Several hundred anti-nuclear activists traveling on more than 200 tractors played cat-and-mouse with police using a series of road blockades to protest the impending arrival of a shipment of atomic waste from France.
Police spokesman Bernd Schaffran said that about 850 people had staged short, peaceful protests throughout the day in and around Dannenberg in northern German town on the waste route and that most were broken up quickly.
Authorities said new laws, passed after demonstrators caused a nuclear waste carrying train to be delayed by 17 hours in March, seemed to have calmed the intensity of the protests.
Anti-nuclear protesters carry signs reading "Gorleben" in Nebenstedt near Dannenberg, northern Germany, Sunday, Nov. 11, 2001, the day before a transport with nuclear waste is expected to start from French La Hague to the nuclear interim storage plant at nearby Gorleben. Thousands of anti nuclear protesters are expected to demonstrate against the transport that is protected by around 15,000 police officers. (AP Photo/Markus Schreiber)
Activists and police were bracing themselves for more action on Monday, after the news was received that the train carrying at total of 67.2 tons of nuclear waste in six containers left on time at 1820 GMT.
There was some confusion as to what time it would reach its destination of Gorleben to the west of Berlin, with German activists saying they thought it would arrive by 1100 GMT on Monday, while the French state nuclear company Cogema said the train would only reach the French/German border at 1550 GMT.
Around 20 French demonstrators lined the tracks from the railway station at Valognes in Normandy, and carried lit torches, as the train pulled out.
Greenpeace's French branch, which organized the demonstration said that the train carried radiation equivalent to two nuclear reactors.
Michel Pouilloux, the manager of the La Hague reprocessing plant which treated the waste, stressed the safety of the operation, saying the container design had been tested by having a train driven at 140 kilometers per hour (87.5 miles per hour) crash into them.
The German activists -- a motley band of local farmers, teenagers with dreadlocks and veteran environmentalists -- have planned major protests along the route of the highly radioactive waste shipment.
Protest organizers said some 2,000 participants had arrived amid chilly weather and a persistent drizzle, following an antinuclear demonstration on Saturday they said drew some 10,000 people.
The six containers of nuclear waste, produced at German power plants and treated in France, are to be taken on a 600-kilometer (370-mile) journey under massive police presence.
They are to arrive at a storage dump near the northern German town of Gorleben.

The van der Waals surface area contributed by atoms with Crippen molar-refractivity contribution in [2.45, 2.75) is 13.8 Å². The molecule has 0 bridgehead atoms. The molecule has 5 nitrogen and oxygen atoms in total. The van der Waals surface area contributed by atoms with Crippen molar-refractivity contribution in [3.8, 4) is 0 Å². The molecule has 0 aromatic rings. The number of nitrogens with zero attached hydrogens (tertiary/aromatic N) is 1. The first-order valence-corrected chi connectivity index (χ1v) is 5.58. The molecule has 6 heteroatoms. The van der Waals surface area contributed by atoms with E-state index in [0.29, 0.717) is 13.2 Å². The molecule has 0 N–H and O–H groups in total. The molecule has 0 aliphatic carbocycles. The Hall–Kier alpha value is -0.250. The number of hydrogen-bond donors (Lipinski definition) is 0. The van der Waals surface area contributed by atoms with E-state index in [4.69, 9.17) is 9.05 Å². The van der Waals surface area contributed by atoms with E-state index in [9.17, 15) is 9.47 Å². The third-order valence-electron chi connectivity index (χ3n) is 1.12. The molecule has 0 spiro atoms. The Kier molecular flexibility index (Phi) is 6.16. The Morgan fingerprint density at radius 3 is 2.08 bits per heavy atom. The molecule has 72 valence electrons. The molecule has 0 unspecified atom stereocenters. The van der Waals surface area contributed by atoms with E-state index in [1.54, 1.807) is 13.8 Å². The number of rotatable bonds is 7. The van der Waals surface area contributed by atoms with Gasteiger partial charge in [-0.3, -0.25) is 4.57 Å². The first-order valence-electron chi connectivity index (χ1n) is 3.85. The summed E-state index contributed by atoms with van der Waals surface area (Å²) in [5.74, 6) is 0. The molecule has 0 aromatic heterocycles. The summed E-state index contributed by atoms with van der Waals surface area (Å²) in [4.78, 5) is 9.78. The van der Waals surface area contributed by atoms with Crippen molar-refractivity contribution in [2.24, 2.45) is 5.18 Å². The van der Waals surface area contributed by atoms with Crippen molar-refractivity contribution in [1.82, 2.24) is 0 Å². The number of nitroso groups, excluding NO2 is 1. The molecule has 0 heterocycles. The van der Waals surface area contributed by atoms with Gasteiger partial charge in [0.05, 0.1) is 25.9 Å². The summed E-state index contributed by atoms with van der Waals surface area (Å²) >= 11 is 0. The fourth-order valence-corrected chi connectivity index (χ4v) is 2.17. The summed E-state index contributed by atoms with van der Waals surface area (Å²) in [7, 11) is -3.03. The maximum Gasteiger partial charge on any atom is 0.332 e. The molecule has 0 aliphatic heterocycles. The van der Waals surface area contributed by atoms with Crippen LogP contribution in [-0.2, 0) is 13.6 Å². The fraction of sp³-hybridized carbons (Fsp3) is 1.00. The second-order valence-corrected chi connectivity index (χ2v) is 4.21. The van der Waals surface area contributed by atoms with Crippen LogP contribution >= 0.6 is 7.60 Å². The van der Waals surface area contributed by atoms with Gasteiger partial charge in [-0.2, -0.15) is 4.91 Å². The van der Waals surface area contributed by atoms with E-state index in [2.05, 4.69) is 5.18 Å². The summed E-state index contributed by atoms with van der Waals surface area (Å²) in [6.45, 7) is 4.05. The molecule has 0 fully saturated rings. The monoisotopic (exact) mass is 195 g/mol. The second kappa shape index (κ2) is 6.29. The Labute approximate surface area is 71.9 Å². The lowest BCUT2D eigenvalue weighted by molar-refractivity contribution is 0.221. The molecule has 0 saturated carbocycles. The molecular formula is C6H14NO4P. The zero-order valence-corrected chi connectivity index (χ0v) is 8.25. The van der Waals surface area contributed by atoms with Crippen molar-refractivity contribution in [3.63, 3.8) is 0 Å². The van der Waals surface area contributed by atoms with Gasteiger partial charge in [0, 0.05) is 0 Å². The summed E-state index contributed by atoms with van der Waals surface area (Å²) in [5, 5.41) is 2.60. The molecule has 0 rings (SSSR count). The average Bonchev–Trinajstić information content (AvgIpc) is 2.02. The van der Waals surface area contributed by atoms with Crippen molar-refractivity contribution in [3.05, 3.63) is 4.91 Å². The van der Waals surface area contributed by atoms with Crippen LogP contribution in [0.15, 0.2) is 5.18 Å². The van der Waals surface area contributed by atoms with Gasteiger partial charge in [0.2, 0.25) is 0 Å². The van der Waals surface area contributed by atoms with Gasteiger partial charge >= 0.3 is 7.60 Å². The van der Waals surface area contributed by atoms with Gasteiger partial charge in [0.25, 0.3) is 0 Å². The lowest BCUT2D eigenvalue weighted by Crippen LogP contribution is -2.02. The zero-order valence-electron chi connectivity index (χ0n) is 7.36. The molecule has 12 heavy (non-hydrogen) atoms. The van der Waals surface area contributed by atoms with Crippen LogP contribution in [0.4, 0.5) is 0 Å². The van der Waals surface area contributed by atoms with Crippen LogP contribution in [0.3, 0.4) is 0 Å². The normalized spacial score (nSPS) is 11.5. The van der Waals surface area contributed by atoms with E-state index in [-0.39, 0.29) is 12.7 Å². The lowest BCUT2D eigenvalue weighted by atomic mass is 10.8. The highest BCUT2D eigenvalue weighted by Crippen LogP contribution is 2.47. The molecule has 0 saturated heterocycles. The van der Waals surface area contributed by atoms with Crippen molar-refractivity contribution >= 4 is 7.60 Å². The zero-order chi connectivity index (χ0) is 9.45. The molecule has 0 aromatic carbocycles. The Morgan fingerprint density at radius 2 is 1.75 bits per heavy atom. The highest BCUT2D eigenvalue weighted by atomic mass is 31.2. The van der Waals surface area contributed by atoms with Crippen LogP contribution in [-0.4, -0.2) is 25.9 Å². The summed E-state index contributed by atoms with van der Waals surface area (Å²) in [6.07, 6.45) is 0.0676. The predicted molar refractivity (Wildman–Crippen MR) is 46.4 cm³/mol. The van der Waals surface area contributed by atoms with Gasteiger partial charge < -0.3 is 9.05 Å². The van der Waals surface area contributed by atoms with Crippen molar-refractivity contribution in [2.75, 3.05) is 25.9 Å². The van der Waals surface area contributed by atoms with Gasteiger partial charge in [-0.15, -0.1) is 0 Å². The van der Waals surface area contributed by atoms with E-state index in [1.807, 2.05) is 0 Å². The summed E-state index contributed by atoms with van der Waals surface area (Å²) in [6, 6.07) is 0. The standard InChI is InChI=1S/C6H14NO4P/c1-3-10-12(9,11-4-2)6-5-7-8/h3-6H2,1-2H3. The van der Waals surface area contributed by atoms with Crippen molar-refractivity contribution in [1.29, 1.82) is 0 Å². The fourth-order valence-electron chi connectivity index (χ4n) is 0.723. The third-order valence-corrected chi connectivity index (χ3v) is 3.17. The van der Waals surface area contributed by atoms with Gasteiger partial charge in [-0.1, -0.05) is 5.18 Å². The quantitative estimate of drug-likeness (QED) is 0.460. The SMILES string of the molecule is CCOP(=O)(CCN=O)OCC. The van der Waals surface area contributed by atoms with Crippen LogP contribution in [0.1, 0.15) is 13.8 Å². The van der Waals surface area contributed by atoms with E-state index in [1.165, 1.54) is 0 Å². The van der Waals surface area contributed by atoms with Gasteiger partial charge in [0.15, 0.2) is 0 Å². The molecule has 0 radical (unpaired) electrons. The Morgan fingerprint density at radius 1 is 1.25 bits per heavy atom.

Germany is phasing out its nuclear power industry but has agreed to take back its waste treated abroad. The country has no nuclear waste treatment plants of its own and ships its refuse to centers in France and Britain.
Throughout this scenic rural region of northern Germany, farmhouses and street signs have been emblazoned with the letter "X", the symbol of the antinuclear movement.
Some 18,000 police officers have been deployed nationwide to protect the shipment, the second such convoy this year.
Schaffran said that far fewer activists had arrived at the scene compared to the last shipment in March, when several thousand demonstrators descended on the scene and a handful chained themselves to the tracks on the convoy route, causing a 17-hour delay in the shipment.
He said police had removed a large concrete block filled with plastic tubes that had been found on the tracks Sunday between the towns of Lueneburg and Wendisch Evern, similar to the contraption used by activists in March to bind themselves.
Environmental organizations and citizens groups have for years demanded that the shipments be stopped due to the risk of radiation leaks.
In light of the anti-US terrorist assault on September 11, protesters are also warning that the convoy could now be the target of a terrorist plot and have pledged to try to block the convoy.
"We've been telling them for years that the waste containers would not be secure if an airplane or something else crashed into them," said a 44-year-old activist who asked only to be identified as George.
"Since the attacks (in the United States) some people are starting to wake up to the danger."
The transport ministry announced Sunday that air traffic would be restricted in the airspace above the shipment -- precautions it said were routine for nuclear waste convoys.
Copyright © 2001 AFP